Defense, Middle East, New in Lobbying, Regional conflicts

Former Fifth Fleet commander lobbies for Qatar’s Ministry of Defense

A retired US Navy officer who commanded the Fifth Fleet in Bahrain has registered to lobby for Qatar’s Ministry of Defense as Doha continues to build up its military amid a lingering dispute with its Arab Gulf rivals.

Vice Adm. John Miller /
US Navy Office of Information

Vice Adm. John “Fozzie” Miller and his Virginia-based Fozzie Miller Group (FMG) signed a year-long, $300,000 contract with Aisha al-Mesned, the deputy defense attache at the Embassy of Qatar in Washington on March 10. Miller plans to mediate between the Qatari Ministry of Defense and the US Department of Defense to “advance defense goals and advise on issues related to technical military matters,” including the country’s maritime security and naval capabilities.

The contract began March 10 and renews automatically unless FMG or Qatar decide to terminate.

Miller is the only person registered as a foreign agent on the account. He is expected to help set up meetings and communications with Defense Department officials on behalf of Qatar.

Although the contract began in March, the Qatari Defense Ministry has already paid FMG a total of $260,000 for “technical and strategic defense advisory services” in January and February.

Miller spent over three decades in the US Navy and has considerable expertise in the Middle East, having served as commander of US Naval Forces Central Command and commander of the US Fifth Fleet stationed in Manama, Bahrain. He retired in 2015. This is his first registration under the Foreign Agents Registration Act (FARA).

Miller declined to comment on the scope of his lobbying for the Ministry. The Embassy of Qatar did not respond to Foreign Lobby Reports requests for comment.

Qatar has been expanding its military as its relationship with its Gulf neighbors has deteriorated as Doha pursues an independent foreign policy including close ties to Iran and Muslim Brotherhood-affiliated groups in the region.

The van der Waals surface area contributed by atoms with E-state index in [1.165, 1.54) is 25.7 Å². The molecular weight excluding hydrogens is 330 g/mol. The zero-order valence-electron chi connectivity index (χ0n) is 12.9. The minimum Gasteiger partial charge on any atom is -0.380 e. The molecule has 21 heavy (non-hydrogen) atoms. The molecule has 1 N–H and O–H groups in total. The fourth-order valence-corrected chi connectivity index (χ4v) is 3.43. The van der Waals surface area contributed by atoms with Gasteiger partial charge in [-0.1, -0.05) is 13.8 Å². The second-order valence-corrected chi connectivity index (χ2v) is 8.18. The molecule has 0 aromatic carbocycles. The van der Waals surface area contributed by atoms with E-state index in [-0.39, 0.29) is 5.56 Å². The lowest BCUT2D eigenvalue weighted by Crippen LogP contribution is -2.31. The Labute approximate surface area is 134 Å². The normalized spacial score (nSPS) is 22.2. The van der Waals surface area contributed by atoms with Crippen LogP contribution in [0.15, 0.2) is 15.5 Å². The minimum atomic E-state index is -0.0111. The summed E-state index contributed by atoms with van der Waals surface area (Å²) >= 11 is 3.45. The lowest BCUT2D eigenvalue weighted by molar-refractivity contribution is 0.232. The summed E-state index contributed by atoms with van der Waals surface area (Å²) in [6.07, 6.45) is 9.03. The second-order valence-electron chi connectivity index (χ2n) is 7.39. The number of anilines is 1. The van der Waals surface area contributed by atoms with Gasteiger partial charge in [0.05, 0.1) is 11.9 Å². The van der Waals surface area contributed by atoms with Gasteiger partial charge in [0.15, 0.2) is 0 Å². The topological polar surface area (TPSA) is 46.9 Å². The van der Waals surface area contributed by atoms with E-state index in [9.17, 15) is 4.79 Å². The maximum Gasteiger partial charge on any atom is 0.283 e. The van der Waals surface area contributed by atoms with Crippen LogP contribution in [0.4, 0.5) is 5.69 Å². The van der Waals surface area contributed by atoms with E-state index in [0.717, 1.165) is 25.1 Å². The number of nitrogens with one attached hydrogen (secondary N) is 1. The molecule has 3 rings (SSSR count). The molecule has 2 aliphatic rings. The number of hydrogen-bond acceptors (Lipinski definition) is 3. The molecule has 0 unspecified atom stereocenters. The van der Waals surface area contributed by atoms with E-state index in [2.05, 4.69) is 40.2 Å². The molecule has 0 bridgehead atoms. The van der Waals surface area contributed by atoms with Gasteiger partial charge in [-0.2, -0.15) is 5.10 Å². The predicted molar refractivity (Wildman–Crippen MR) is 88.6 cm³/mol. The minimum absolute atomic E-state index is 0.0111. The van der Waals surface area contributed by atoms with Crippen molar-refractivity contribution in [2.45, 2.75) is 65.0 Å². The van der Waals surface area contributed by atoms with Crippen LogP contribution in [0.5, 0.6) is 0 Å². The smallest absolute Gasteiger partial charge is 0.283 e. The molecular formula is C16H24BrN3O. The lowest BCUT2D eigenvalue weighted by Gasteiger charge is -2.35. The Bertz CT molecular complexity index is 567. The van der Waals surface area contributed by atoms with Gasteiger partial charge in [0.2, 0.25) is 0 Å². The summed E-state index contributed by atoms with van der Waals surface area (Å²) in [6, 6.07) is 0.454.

After Saudi Arabia, the United Arab Emirates, Bahrain and Egypt blockaded the country in June 2017, Qatar made several arms purchases to boost its defense. These include a $12 billion deal with Boeing to procure F-15 fighter jets and a $4.5 billion contract with Italian shipbuilder Fincantieri to build seven vessels for Qatar’s fleet. And Reuters reported in October that Doha has expressed interest in acquiring F-35 fighter jets after the Donald Trump administration authorized their sale to the UAE.

FMG is but the latest addition to the two dozen or so firms working for Qatar as Doha continues to ramp up its lobbying presence in Washington despite the end of the Gulf embargo in January. According to the Center for Responsive Politics, the Qatari government spent more than $9 million on US lobbying in 2019, the last year for which complete records are available.


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Since President Joe Biden‘s election in November, the Embassy of Qatar in Washington has added no fewer than four new firms to its lobbying roster.

Most recently, the embassy hired Hayden Rogers, a former chief of staff to Senate Armed Services Committee member Joe Manchin (D- W.Va.), in a year-long contract with the Integrated Strategy Group. The embassy also has a new contract with Democratic lobbyist Robert Crowe‘s new firm, RB Crowe, as well as with Ogilvy Government Relations. Meanwhile Nelson Mullins recently added Ralph Nurnberger, a former legislative liaison for the American Israel Public Affairs Committee (AIPAC), and his firm Nurnberger & Associates as a subcontractor on its account with the embassy.